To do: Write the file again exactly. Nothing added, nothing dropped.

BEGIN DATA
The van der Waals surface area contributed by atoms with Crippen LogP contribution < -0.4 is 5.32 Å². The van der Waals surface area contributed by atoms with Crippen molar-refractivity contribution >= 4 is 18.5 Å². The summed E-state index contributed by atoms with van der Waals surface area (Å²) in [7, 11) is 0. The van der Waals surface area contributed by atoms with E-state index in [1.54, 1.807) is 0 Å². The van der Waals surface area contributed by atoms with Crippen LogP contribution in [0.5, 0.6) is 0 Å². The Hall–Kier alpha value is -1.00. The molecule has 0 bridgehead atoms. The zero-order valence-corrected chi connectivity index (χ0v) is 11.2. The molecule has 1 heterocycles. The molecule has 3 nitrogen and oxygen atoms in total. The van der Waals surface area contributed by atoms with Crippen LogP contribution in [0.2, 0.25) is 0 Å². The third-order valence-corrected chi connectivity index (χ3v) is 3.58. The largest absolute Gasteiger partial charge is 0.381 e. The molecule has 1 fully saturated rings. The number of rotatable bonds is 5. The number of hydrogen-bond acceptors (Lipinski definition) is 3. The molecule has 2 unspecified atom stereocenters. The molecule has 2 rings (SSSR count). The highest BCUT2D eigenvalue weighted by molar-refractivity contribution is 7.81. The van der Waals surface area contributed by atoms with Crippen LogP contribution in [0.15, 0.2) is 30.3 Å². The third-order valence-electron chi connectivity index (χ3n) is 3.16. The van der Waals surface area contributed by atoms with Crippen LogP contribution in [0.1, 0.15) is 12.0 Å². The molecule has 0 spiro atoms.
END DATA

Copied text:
The van der Waals surface area contributed by atoms with Crippen LogP contribution < -0.4 is 5.32 Å². The van der Waals surface area contributed by atoms with Crippen molar-refractivity contribution >= 4 is 18.5 Å². The summed E-state index contributed by atoms with van der Waals surface area (Å²) in [7, 11) is 0. The van der Waals surface area contributed by atoms with E-state index in [1.54, 1.807) is 0 Å². The van der Waals surface area contributed by atoms with Crippen LogP contribution in [0.5, 0.6) is 0 Å². The Hall–Kier alpha value is -1.00. The molecule has 0 bridgehead atoms. The zero-order valence-corrected chi connectivity index (χ0v) is 11.2. The molecule has 1 heterocycles. The molecule has 3 nitrogen and oxygen atoms in total. The van der Waals surface area contributed by atoms with Crippen LogP contribution in [0.2, 0.25) is 0 Å². The third-order valence-corrected chi connectivity index (χ3v) is 3.58. The largest absolute Gasteiger partial charge is 0.381 e. The molecule has 1 fully saturated rings. The number of rotatable bonds is 5. The number of hydrogen-bond acceptors (Lipinski definition) is 3. The molecule has 2 unspecified atom stereocenters. The molecule has 2 rings (SSSR count). The highest BCUT2D eigenvalue weighted by molar-refractivity contribution is 7.81. The van der Waals surface area contributed by atoms with Crippen LogP contribution in [0.15, 0.2) is 30.3 Å². The third-order valence-electron chi connectivity index (χ3n) is 3.16. The van der Waals surface area contributed by atoms with Crippen LogP contribution in [0.1, 0.15) is 12.0 Å². The molecule has 0 spiro atoms.